Mr. Speaker, I want to begin by reading the motion again. The Liberal member for Halifax West seems to have a real issue with the motion. He is indicating that the Liberal government has an issue with the motion. I want Canadians to hear the motion and let them judge why the government should have an issue with this motion. The motion says:
That, in the opinion of the House, the government should acknowledge the historic inequality of treatment and compensation for First Nations, Métis and Inuit war veterans and take action immediately to give real compensation to these veterans in a way that truly respects their service and sacrifice.
How could the Liberal member for Halifax West, how could the Liberal government, how could the Liberal Prime Minister who says he is out there to make things better for first nations people, that he is going to treat them fairly, and how could the Indian affairs minister come out there and say he is going to treat first nations and aboriginal people fairly and then have a problem with this motion? How is that possible?
Obviously there is an issue with the unequal treatment of aboriginal war veterans. It is recognized. Numerous studies have been done and reports have come out that have recognized that there was not fair compensation given to all war veterans. Those who did not receive fair compensation were the aboriginal veterans. Yes, some may have received fair compensation. The reality is that a good number did not.
When there is an issue with the words “real compensation”, I guess “real compensation” would be the rightful compensation that other non-aboriginal veterans received. One would simply say they should have received the same type of compensation and the same respect that was due.
For a variety of different reasons, the first nations members went back to a reserve and to their Indian affairs agent. Quite frankly, anyone who would stand in this House and justify the actions of Indian agents and the treatment of first nations people is unconscionable.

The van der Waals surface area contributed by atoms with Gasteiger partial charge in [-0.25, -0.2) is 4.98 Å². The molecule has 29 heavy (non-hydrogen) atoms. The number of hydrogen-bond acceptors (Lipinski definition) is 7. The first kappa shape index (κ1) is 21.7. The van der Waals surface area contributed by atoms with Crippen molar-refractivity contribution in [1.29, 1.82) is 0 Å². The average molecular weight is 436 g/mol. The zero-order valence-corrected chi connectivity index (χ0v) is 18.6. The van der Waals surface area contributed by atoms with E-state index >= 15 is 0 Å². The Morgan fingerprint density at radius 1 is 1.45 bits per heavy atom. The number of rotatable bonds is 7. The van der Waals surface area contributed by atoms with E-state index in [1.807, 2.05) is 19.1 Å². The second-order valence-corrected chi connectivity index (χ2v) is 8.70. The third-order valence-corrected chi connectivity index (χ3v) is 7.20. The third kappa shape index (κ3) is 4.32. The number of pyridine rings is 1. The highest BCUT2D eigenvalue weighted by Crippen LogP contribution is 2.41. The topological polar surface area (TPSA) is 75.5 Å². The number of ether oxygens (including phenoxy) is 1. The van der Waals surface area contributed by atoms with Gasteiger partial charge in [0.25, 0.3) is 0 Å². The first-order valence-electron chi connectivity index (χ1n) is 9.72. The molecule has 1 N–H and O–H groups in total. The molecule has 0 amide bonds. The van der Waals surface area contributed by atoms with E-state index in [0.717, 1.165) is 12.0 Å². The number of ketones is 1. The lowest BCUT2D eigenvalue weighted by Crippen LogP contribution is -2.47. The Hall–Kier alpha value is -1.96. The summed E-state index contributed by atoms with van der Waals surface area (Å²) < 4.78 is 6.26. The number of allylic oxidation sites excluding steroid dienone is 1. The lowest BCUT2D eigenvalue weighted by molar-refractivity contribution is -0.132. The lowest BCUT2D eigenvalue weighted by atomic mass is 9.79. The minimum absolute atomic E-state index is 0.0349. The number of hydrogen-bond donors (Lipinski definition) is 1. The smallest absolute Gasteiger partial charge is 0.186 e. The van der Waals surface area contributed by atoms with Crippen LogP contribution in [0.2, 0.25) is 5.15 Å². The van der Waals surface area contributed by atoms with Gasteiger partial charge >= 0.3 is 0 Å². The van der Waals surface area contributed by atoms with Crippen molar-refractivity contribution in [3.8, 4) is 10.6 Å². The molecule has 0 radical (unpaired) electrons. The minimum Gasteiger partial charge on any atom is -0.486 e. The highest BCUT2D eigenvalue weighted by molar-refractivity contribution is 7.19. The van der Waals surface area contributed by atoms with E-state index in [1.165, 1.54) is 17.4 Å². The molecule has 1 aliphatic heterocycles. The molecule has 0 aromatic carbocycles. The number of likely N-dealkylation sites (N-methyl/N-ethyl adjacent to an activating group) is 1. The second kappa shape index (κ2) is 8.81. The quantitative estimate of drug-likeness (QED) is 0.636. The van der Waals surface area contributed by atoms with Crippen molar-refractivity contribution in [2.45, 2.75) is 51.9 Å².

If we look historically at the wrongs that were placed on first nations people by the Indian agents acting on behalf of the Canadian government, it was unacceptable. To somehow not accept responsibility for that as a government is wrong.
The Liberal member for Halifax West, who has issue with this motion, is saying that the government offered them a package of $20,000 and a good number took it. Quite frankly, if a person is lying on the ground and two hours away from death, and someone is going to put a little bit of water in that person's mouth, that person will take it because there is no fight left in that person. It should not have reached that point.
I say to the Liberal member for Halifax West, who has an issue with this motion, that he needs to consider why they took it and be honest about it. A person would have to be really misreading the situation to think it was all right, that 1,700 have taken it because they thought it was a good package.
That was not the reality. It was because these people had no choice and they were reaching the point in their lives when they were not going to have that much longer to live. They wanted to have some quality of life with their families.
How many of those aboriginal veterans, that have taken what little they had been given at this point in their lives, are living in luxury? How many have the health that a good number of us have who do not live in aboriginal communities? How many have had their families receive the same education that others have? That is the realistic view of why they would have taken that compensation. It was the last drops of water that they might get before their death in order to give something back to their families. It is unacceptable to somehow suggest that this compensation picture was acceptable.